"The Lord spoke to Moses and Aaron, saying: When you come into the land of Canaan, which I give you for a possession, and I put a leprous disease in a house in the land of your possession, the owner of the house shall come and tell the priest, saying, 'There seems to me to be some sort of disease in my house.' The priest shall command that they empty the house before the priest goes to examine the disease...and afterward the priest shall go in to inspect the house...." -- Leviticus 14:34 - 44
This is a fascinating story. It also makes me smile, especially the part about the man saying to the priest, "There seems to me to be some sort of disease in my house." But what really fascinates me is the process the priest must follow. I haven't included the whole passage, because it's very long, but basically: the priest must examine the mold, which I guess is what it means for a house to have a leprous disease; then the priest must let it sit, closed up, for a week; then if the mold has grown, that part of the house is removed along with all of the plaster, and new plaster is put up; if the mold doesn't reappear then the house is declared clean; otherwise the whole house must be demolished.
The reason this story speaks to me is because I have been thinking about belief systems lately, in religion, psychology, philosophy and science. A belief system is like a house, and sometimes we believe things that are false. The wrong thinking is like the mold. Wrong thinking can undermine our whole system.
In the story, the furnishings are removed, so the priest can examine the walls. I liken this to the fact that it's probably not the heart of the person that is causing the trouble. The person could be decent, loving, and honorable, and still they could be wrong.
It's a wonderful example to me that the priest doesn't condemn the whole house right off the bat. The entire house is not effected, only a small part. So first, he does a little surgery, trying to correct the part that's causing the problem. He removes the diseased area, repairs the hole, and puts on a clean coat of plaster. It's only if the mold returns and spreads that he has to give up on the whole house.
Possibly we ourselves recognize when our thinking is faulty: we are discontent, we are making mistakes, we are struggling, we meet opposition. Like the man in the story, we may even say something along the lines of, "There seems to me to be some kind of disease in my house." Sometimes we ask for help, and sometimes someone comes along even if we don't ask for help, and suggests an alternative way of thinking that actually works better in the real world.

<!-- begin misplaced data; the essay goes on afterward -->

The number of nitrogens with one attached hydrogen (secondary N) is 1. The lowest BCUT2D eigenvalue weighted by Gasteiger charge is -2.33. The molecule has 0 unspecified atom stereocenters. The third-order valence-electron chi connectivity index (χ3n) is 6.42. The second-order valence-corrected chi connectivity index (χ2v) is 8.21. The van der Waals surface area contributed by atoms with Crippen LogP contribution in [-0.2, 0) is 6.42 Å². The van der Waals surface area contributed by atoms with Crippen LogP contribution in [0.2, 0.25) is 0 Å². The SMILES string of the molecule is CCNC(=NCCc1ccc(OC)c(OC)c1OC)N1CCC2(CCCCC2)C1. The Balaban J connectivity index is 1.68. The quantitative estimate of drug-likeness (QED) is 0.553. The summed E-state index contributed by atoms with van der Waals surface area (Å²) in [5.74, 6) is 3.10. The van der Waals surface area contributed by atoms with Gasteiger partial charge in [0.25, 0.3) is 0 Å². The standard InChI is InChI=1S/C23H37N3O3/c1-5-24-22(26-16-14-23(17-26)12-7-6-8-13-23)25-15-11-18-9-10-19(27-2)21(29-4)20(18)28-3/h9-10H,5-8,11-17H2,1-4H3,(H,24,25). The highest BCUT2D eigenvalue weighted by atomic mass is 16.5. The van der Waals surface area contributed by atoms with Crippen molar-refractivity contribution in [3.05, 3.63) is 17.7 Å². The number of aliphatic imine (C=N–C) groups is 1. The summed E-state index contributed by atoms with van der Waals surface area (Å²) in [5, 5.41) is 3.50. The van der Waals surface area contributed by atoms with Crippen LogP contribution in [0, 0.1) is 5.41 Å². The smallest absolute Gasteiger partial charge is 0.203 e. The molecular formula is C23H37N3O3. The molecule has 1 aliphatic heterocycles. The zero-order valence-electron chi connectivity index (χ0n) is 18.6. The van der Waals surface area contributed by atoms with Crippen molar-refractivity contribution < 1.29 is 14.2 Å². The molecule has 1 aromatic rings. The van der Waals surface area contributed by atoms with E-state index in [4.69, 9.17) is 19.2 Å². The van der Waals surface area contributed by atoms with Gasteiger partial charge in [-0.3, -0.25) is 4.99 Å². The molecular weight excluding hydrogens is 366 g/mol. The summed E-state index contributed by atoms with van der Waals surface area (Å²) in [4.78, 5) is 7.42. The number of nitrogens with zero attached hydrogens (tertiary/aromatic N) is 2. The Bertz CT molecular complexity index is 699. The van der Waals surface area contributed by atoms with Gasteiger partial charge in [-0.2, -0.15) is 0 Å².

This has happened frequently throughout history: one person's understanding is corrected by another's because the first answer didn't work in all cases, especially as new discoveries were made. Copernicus and Galileo corrected Ptolemy's understanding of the universe. Einstein corrected Newtonian physics. Victor Frankl corrected Frued's predominantly inward, searching-in-the-past focus with a more outward, future-looking focus. In philosophy and science, Heidegger corrected the fixation on sense data (things we can see, hear, feel, taste, and smell), that had directed thinkers since the Age of Enlightenment by showing that reality also consists of "events in time" or processes. As far as religion goes, one just has to look at the many different sects or denominations within any particular religion to see the changes in thought over time.
What I'm curious about is what makes someone resistant to change, even when their current understanding or practice no longer works effectively, even when it starts to cause problems.
I like this idea of reality consisting not only of "things" but "events in time." What happens when we rely entirely on things (not just objects, but ideas and practices) and discount events in time? That seems to be a good description of the problem. If a way of thinking or a practice no longer works effectively in the here and now, and even may cause problems for people, why do we cling to it persistently?
It's like what happens when we make something an idol. Anything can become an idol: money, fame, toys, people, rituals, traditions, books, doctrine, beliefs. When we cling to these things even when they have no power to improve our lives, then we have made them into idols.
I'm not saying that everything we believe or do, causes a problem. I'm not talking about demolishing the whole house, or to use another analogy: "throwing the baby out with the bathwater." Traditions, rituals, money, fame, people, books, doctrine, belief systems, etc, are not inherently bad. They can and do powerfully enhance our lives. It's just that when they stop helping us, and we continue to cling to them, they create more problems than they are worth.
So how should we respond when our current way of thinking or doing doesn't work? Well, first of all we need to be wise, courageous, and humble enough to admit it. Then we need to stop, and remove the offending belief. And then we need to repair the breach created by our mistakes. And finally, we need to learn to think in a clearer and more sustainable way, a way that strengthens us for the future. Very often this means listening to other people, and learning from other people.
May the peace
which passes understanding
be with you